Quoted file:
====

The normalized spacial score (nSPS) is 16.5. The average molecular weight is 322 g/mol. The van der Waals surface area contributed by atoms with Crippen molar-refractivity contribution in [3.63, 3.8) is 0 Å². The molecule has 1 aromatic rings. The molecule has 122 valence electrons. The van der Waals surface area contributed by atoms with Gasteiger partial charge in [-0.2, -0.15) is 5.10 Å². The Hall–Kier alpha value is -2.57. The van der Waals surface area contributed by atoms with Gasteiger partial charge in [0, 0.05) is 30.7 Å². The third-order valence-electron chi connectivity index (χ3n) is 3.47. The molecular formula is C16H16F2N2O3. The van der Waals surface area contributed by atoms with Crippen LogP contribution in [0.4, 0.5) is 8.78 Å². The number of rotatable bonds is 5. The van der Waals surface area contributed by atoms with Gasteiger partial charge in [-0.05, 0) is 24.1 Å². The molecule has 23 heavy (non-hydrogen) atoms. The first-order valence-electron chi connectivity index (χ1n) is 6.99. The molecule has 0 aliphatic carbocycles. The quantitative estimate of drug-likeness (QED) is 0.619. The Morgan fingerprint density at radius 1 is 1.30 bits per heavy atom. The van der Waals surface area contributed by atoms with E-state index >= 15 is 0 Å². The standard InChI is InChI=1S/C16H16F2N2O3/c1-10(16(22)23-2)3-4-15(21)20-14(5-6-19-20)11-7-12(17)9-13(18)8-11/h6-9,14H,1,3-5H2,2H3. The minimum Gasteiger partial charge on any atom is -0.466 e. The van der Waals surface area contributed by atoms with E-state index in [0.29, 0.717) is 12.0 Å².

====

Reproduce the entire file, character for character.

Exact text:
The normalized spacial score (nSPS) is 16.5. The average molecular weight is 322 g/mol. The van der Waals surface area contributed by atoms with Crippen molar-refractivity contribution in [3.63, 3.8) is 0 Å². The molecule has 1 aromatic rings. The molecule has 122 valence electrons. The van der Waals surface area contributed by atoms with Gasteiger partial charge in [-0.2, -0.15) is 5.10 Å². The Hall–Kier alpha value is -2.57. The van der Waals surface area contributed by atoms with Gasteiger partial charge in [0, 0.05) is 30.7 Å². The third-order valence-electron chi connectivity index (χ3n) is 3.47. The molecular formula is C16H16F2N2O3. The van der Waals surface area contributed by atoms with Crippen LogP contribution in [0.4, 0.5) is 8.78 Å². The number of rotatable bonds is 5. The van der Waals surface area contributed by atoms with Gasteiger partial charge in [-0.05, 0) is 24.1 Å². The molecule has 23 heavy (non-hydrogen) atoms. The first-order valence-electron chi connectivity index (χ1n) is 6.99. The molecule has 0 aliphatic carbocycles. The quantitative estimate of drug-likeness (QED) is 0.619. The Morgan fingerprint density at radius 1 is 1.30 bits per heavy atom. The van der Waals surface area contributed by atoms with E-state index >= 15 is 0 Å². The standard InChI is InChI=1S/C16H16F2N2O3/c1-10(16(22)23-2)3-4-15(21)20-14(5-6-19-20)11-7-12(17)9-13(18)8-11/h6-9,14H,1,3-5H2,2H3. The minimum Gasteiger partial charge on any atom is -0.466 e. The van der Waals surface area contributed by atoms with E-state index in [0.29, 0.717) is 12.0 Å².